Google today updated its Platform Versions page for Android, revealing that Jelly Bean has finally surpassed the 50 percent mark. Android 4.3, 4.2, and 4.1 are not only still steadily growing, but are now on more than half of devices. All other Android versions, have lost share.
Breaking down the numbers more specifically, 52.1 percent of Android users are using Jelly Bean, 19.8 percent have devices powered by Ice Cream Sandwich (ICS), 0.1 percent are on Honeycomb, 26.3 are stuck with Gingerbread, and 1.7 percent unfortunately still have Froyo. Here’s how the current Android landscape looks in graph and table form:
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Android 4.3 grabbed 0.8 percentage points (from 1.5 percent to 2.3 percent), Android 4.2 gained 1.9 percentage points (from 10.6 percnet to 12.5 percent), and Android 4.1 took an additional 0.8 percentage pionts (from 36.5 percent to 37.3 percent). Android 4.0, meanwhile, continued its slow decline: it dropped another 0.8 points (from 20.6 percent to 19.8 percent).
Gingerbread saw the biggest losses, dropping 2.2 points (from 28.5 percent to 26.3 percent), Honeycomb didn’t budge at 0.1 percent, and Froy lost 0.5 percent points (from 2.2 percent to 1.7 percent). Despite all this, the bigger picture hasn’t change: the latest and greatest Jelly Beans (June 2012, November 2012, and July 2013) are first, Gingerbread (released December 2010) is second, ICS (October 2011) is third, and Froyo (May 2010) is fourth.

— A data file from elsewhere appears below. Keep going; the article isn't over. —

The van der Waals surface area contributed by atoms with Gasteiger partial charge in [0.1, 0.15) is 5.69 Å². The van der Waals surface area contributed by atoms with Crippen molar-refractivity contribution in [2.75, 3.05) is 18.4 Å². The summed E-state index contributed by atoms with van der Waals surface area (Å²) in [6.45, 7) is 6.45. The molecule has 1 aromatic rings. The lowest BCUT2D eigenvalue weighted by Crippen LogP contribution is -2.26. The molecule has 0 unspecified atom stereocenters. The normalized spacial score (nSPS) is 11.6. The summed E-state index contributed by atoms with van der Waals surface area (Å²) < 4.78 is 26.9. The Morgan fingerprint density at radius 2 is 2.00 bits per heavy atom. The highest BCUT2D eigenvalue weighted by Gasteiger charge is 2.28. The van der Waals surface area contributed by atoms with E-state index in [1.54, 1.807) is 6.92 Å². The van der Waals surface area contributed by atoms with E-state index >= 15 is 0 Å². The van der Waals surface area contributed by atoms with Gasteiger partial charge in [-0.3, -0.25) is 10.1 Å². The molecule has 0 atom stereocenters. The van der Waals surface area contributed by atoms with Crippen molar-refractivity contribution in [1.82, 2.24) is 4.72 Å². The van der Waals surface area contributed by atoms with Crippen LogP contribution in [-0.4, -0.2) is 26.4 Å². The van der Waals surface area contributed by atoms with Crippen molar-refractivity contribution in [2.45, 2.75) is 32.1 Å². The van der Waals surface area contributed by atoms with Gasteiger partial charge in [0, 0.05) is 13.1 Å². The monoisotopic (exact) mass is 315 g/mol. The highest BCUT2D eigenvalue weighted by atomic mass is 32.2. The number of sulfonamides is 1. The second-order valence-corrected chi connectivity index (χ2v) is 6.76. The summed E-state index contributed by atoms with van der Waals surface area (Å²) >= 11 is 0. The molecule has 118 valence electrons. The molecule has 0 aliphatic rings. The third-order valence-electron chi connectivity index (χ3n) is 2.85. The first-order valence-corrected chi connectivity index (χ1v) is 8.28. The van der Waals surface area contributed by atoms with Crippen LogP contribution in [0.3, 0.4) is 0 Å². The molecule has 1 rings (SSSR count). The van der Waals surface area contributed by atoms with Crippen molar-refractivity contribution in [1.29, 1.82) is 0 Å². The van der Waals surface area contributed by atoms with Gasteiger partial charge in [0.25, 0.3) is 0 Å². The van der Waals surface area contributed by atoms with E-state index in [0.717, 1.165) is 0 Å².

For reference, here’s the chart from October:
As with all Android adoption numbers, it’s important to emphasize that in April, Google tweaked its algorithm in regards to how it counts users for these figures, measuring when users visit the Google Play Store instead of checking-in to Google servers. The change skews the data by giving an inaccurate picture of Android fragmentation while helping developers target users who are actively using Google Play.
When we wrote about Jelly Bean passing Gingerbread in adoption, we said we hoped that by the end of the year, it would take 50 percent of the pie. That has now happened, but on the heels of Android 4.4 KitKat. Now our gaze turns once again to watch how long it takes the latest version of Google’s mobile operating system to take the crown.
Top Image Credit: Chris Denham